The way a city is chosen to host an Olympic event for example, is based on three criterias. The city must prove to the International Olympic Commission (IOC) that it is large enough to accommodate all of the expected travellers that would show up. This means that the bidding city must have the required infrastructure- hotels for tourists and traveling teams alike, stadiums and venues to host sporting events, and a dependable mass transit system for transportation. The second criteria is whether the city has the necessary financial support in place to shoulder the burden of hosting. Although winning a bid means increases to job availability (from construction of necessary stadiums to venues), the costs can become a burden on citizens, which makes it necessary to ensure that a host city has the means to host. Finally, the host city needs to be able to guarantee good media exposure of the events, as a part of the legacy component of Olympic games. (IOC, 2019) Based on these criteria, it would take a country large and developed enough to maintain the surge of traveling visitors, while also providing the necessary structure to facilitate the plethora of games. Following the submission of their bid, the host city needs to pay the application fee of around $150,000 to the IOC, as well as undergo the beginnings of their planned infrastructure development. (IOC, 2019) The point of the bid is to present ideas and concepts to the committee, in terms of scale and presentation for the Olympics, the more determined a state is to win a bid the more they will spend to do so.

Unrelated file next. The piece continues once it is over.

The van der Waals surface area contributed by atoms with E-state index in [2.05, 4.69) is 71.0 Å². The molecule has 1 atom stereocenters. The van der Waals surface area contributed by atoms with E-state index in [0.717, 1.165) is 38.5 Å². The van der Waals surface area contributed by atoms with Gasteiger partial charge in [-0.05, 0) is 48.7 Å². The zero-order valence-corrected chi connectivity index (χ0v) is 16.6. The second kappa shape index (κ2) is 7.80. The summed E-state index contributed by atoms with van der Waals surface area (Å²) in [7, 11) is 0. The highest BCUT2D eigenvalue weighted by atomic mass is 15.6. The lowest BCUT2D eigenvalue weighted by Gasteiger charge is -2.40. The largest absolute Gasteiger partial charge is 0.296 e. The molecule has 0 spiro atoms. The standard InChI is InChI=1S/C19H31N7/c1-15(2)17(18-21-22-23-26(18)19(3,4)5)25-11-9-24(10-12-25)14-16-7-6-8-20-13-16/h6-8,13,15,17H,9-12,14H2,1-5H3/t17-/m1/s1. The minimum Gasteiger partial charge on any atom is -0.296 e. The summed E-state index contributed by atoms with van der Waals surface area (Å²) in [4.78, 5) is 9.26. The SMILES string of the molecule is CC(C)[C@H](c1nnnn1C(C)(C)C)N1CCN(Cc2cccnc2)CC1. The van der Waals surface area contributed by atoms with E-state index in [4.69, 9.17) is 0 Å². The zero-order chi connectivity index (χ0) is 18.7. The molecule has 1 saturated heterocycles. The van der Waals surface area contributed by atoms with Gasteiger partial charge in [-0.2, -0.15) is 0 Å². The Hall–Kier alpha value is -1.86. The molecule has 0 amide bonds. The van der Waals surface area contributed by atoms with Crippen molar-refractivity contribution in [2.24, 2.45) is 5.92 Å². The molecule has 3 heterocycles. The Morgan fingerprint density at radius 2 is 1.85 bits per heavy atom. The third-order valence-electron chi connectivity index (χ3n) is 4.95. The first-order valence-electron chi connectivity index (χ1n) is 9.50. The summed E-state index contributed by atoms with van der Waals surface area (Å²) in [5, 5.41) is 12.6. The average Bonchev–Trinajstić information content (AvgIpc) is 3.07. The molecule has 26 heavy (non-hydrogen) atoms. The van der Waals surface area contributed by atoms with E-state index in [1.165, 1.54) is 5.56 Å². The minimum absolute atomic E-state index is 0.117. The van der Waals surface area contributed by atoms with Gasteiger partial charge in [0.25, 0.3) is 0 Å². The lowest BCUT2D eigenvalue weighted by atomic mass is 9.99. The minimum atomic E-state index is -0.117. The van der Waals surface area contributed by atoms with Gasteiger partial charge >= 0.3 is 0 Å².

States such as the United Kingdom are willing to spend over 17 million pounds on attempting to win the right to host such events. (Grix & Lee, 2013) The process of hosting an event such as the Olympics is rigorous and expensive, but it seems states are willing to pay the price. Authors Grix & Lee have an interesting perspective on this competition of bids. According to them, the shifting momentum in states willingness to expend time and resources for bidding and hosting sporting mega-events is an indicator of a new power source in international affairs. (Grix & Lee, 2013) The economic benefits that a host state can obtain adds a new dimension to international political economy, a dimension that is within reach of states with comparatively weak market status. The world today has new and incredibly fast sources of streaming and content delivery thanks to advancements and global spread of technology, guaranteeing a wide and diverse audience. Economic benefits besides, another argument presented by the authors is that of developing states who win bids to host sporting mega-events have a new avenue to practice public diplomacy, augmenting their soft power capabilities.